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Despite the nation’s focus on Islamic terrorism since 9/11, homegrown, right-wing extremists have also killed dozens of Americans. Peter Bergen, the director of the National Security Studies program for New America, joins Hari Sreenivasan to discuss the toll of homegrown terrorism in light of the Charlottesville white nationalist rally car attack.
HARI SREENIVASAN, PBS NEWSHOUR WEEKEND ANCHOR:
Despite the nation's intense national focus on Islamic terrorism since 9/11, homegrown, right wing extremists have also killed dozens of Americans. The groups include white supremacist and neo-Nazi groups and anti-federalists militias. Since 2001, the number of violent attacks on U.S. soil inspired by far-right ideology has spiked to an average of more than 300 a year, according to a study by the Combating Terrorism Center at West Point.
A 2015 survey of U.S. law enforcement groups found they consider anti-government violent extremists to be a more severe threat than radicalized Muslims. And while jihadist terrorists have killed 95 people in the U.S. since 9/11, far-right extremists have killed 68 during the same time, including the car attack in Charlottesville. That's according to data collected by our next guest, Peter Bergen, the director of the national security studies program for New America and a terrorism analyst for CNN.
Peter, I know you focus a lot of jihadists, you know, Islamic terror happening in the United States and happening overseas. But you have also been studying and looking closely at kind of home grown terror, domestic terror threats. When you saw what happened yesterday, what went through your mind?
PETER BERGEN, DIRECTOR OF THE NATIONAL SECURITY STUDIES PROGRAM, NEW AMERICA:
Well, clearly, it was an act of domestic terrorism and seems to be an act of extreme right wing terrorism. And it's one of multiple incidents that we've seen in this country, unfortunately. And in fact also, we're seeing an interesting spike in black nationalist terrorism, there have been eight deaths since 2016 caused by black nationalists and we also, you may recall, of course, the attack on the Republican baseball game by a sort of an extreme anti-Trump person.
So, we're seeing, you know, political violence comes in all shapes and forms. And I think when we hear word terrorism, a lot of Americans kind of think jihadi terrorism because of the 9/11 attacks but the fact is, is that we have continue to see extreme right wing terrorism, and we have seen a slight uptick in kind of leftist terrorism in the last couple of years.
What are the different causes?
Well, I mean, I mean they scan the political spectrum because you have, you know, black nationalist terrorism which has been spiking. You have a certain amount of anti-Trump terrorism which has sort of had an uptick. You have this extreme right neo-Nazi antigovernment terrorism which has been pretty constant, after all, it was the most lethal attack on American soil before 9/11 was the Oklahoma City bombing which killed 168 people carried out by two right wing — extreme right wing militants.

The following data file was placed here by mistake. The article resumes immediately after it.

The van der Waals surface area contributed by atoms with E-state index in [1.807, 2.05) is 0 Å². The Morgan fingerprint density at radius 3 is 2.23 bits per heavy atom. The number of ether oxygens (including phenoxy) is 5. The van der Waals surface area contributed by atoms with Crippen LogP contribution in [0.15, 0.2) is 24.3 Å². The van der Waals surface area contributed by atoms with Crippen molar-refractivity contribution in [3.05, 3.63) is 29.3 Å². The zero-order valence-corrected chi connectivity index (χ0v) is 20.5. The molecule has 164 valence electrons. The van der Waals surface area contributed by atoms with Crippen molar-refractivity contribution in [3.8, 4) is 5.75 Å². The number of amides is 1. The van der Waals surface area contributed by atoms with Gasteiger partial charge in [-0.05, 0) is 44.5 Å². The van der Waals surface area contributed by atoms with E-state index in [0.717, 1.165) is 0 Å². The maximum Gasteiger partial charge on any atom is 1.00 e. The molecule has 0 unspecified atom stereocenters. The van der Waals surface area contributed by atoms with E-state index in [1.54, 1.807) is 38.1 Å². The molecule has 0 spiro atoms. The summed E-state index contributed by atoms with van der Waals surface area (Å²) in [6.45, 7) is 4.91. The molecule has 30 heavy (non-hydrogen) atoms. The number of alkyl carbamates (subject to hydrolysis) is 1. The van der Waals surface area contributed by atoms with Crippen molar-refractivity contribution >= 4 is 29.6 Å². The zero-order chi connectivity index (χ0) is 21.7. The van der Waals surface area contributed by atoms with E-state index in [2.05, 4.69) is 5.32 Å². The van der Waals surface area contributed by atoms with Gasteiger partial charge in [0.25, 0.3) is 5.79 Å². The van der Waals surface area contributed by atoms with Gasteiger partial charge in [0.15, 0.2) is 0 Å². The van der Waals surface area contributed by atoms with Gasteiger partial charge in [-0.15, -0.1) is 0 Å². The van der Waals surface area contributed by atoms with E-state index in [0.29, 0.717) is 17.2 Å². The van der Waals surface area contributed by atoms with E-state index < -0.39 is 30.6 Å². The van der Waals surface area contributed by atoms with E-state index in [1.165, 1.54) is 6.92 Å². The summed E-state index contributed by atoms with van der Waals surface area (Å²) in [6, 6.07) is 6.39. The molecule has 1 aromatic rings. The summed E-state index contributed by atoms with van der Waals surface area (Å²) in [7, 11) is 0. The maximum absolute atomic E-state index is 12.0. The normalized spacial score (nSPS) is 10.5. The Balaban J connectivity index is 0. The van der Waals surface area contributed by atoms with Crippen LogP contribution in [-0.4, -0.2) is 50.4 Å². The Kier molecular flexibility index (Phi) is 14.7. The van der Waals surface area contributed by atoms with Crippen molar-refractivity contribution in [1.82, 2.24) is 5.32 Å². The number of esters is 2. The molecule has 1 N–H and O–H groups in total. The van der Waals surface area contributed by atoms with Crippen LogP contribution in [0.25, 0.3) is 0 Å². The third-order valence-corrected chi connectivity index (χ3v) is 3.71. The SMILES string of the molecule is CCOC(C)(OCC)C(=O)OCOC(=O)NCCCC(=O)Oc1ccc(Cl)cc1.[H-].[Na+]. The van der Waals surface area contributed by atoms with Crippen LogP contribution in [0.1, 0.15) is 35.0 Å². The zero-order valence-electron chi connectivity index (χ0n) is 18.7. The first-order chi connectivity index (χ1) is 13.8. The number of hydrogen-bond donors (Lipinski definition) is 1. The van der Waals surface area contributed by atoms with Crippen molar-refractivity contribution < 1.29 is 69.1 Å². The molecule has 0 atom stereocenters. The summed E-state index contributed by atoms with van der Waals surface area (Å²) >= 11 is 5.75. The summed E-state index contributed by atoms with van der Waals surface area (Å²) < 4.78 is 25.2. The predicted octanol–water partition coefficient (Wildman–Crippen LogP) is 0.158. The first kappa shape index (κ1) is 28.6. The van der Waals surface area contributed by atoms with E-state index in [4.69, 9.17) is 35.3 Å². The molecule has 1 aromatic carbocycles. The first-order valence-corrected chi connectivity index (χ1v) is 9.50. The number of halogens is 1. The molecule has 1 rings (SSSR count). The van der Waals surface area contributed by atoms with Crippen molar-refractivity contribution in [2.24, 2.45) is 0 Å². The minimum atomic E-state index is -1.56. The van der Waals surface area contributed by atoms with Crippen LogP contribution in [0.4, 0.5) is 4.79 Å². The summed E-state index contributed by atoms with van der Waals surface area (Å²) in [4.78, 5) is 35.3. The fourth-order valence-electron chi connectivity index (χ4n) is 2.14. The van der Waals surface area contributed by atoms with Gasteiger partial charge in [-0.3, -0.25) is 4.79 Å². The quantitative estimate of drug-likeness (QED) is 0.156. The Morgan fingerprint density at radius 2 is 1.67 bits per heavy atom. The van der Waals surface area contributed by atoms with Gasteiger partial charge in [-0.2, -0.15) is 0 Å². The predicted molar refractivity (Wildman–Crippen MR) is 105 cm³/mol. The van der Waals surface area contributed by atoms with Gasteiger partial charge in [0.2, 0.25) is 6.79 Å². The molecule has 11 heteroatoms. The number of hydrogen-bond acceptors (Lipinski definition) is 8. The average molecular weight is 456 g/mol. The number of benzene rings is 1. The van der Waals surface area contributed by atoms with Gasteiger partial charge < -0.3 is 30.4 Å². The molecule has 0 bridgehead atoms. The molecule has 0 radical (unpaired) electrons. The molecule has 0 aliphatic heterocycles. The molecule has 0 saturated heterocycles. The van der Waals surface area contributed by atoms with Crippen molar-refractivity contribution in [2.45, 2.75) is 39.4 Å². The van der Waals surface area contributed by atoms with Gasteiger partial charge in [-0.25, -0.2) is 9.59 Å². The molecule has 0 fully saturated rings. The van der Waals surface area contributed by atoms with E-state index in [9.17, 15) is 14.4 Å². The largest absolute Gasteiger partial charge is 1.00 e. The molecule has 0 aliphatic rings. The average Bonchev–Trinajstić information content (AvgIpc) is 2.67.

So, yes, this has been around for a while, this kind of strain of terrorism that we saw in Charlottesville is not new. They don't tends to kill a large numbers like Islamist terrorist attacks which tend to have a much higher death toll, but it is kind of a constant that's out there.
When you saw the method of destruction yesterday, the car attack, something we've basically been seeing repeatedly overseas in the past year.
Yes. I mean, this is usually the purview of jihadi terrorist tacks. We've seen two in London in recent months that killed 13 people. We saw the attack in Nice killed 84 people. We saw the attack in Berlin that killed 12 people, all of those were jihadi terror attacks.
Now, we are seeing this tactic being adopted by people with other ideologies. For instance, in Charlottesville, we saw this, and we also saw an attack like this in London outside a mosque relatively recently in which one person was killed. So, unfortunately, using vehicles as a deadly weapon is a tactic that is kind of been adopted by violent terrorists of all ideological stripes.
How much does the labeling of it matter, calling it terrorism, calling domestic terrorism from the media on to the politicians?
I think it's important to call things what they are. And, you know, one of the reasons that these domestic terrorist incidents don't get called terrorism often is because there isn't a link to an international terrorist organization. So, as a formal matter if you are charging terrorism as a crime, if there is some link to ISIS or al Qaeda, it's very easy to charge terrorism.
Because of the First Amendment issues in this country, it's not illegal in this country to be a neo-Nazi. It is illegal to be a neo-Nazi who carries out a violent attack. But when a neo Nazi carries out a violent attack, it's usually simply treated as murder or sometimes as a hate crime, but not usually as terrorism from a legal point of view because there isn't an association with an international terrorist organization such as ISIS, such as al Qaeda.
Peter Bergen of New America and analyst for CNN, thanks so much for joining us.
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